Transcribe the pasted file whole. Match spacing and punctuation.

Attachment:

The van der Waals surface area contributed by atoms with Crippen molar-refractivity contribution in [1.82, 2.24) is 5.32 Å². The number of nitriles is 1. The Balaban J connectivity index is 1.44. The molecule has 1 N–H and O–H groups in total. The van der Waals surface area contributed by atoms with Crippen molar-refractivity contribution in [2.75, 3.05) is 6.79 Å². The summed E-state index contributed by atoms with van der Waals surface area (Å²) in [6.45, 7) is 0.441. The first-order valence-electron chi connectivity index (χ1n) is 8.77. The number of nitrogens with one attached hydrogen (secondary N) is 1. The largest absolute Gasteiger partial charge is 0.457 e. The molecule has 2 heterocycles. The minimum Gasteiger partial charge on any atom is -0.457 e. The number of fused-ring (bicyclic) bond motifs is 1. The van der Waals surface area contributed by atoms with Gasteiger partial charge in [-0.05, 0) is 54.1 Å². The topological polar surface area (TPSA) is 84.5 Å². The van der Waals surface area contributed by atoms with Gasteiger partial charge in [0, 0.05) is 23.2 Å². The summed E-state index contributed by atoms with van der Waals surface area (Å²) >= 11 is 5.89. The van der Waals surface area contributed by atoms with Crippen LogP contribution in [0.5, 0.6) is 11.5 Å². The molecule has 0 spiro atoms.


The van der Waals surface area contributed by atoms with Crippen molar-refractivity contribution in [1.82, 2.24) is 5.32 Å². The number of nitriles is 1. The Balaban J connectivity index is 1.44. The molecule has 1 N–H and O–H groups in total. The van der Waals surface area contributed by atoms with Crippen molar-refractivity contribution in [2.75, 3.05) is 6.79 Å². The summed E-state index contributed by atoms with van der Waals surface area (Å²) in [6.45, 7) is 0.441. The first-order valence-electron chi connectivity index (χ1n) is 8.77. The number of nitrogens with one attached hydrogen (secondary N) is 1. The largest absolute Gasteiger partial charge is 0.457 e. The molecule has 2 heterocycles. The minimum Gasteiger partial charge on any atom is -0.457 e. The number of fused-ring (bicyclic) bond motifs is 1. The van der Waals surface area contributed by atoms with Gasteiger partial charge in [-0.05, 0) is 54.1 Å². The topological polar surface area (TPSA) is 84.5 Å². The van der Waals surface area contributed by atoms with Gasteiger partial charge in [0, 0.05) is 23.2 Å². The summed E-state index contributed by atoms with van der Waals surface area (Å²) >= 11 is 5.89. The van der Waals surface area contributed by atoms with Crippen LogP contribution in [0.5, 0.6) is 11.5 Å². The molecule has 0 spiro atoms.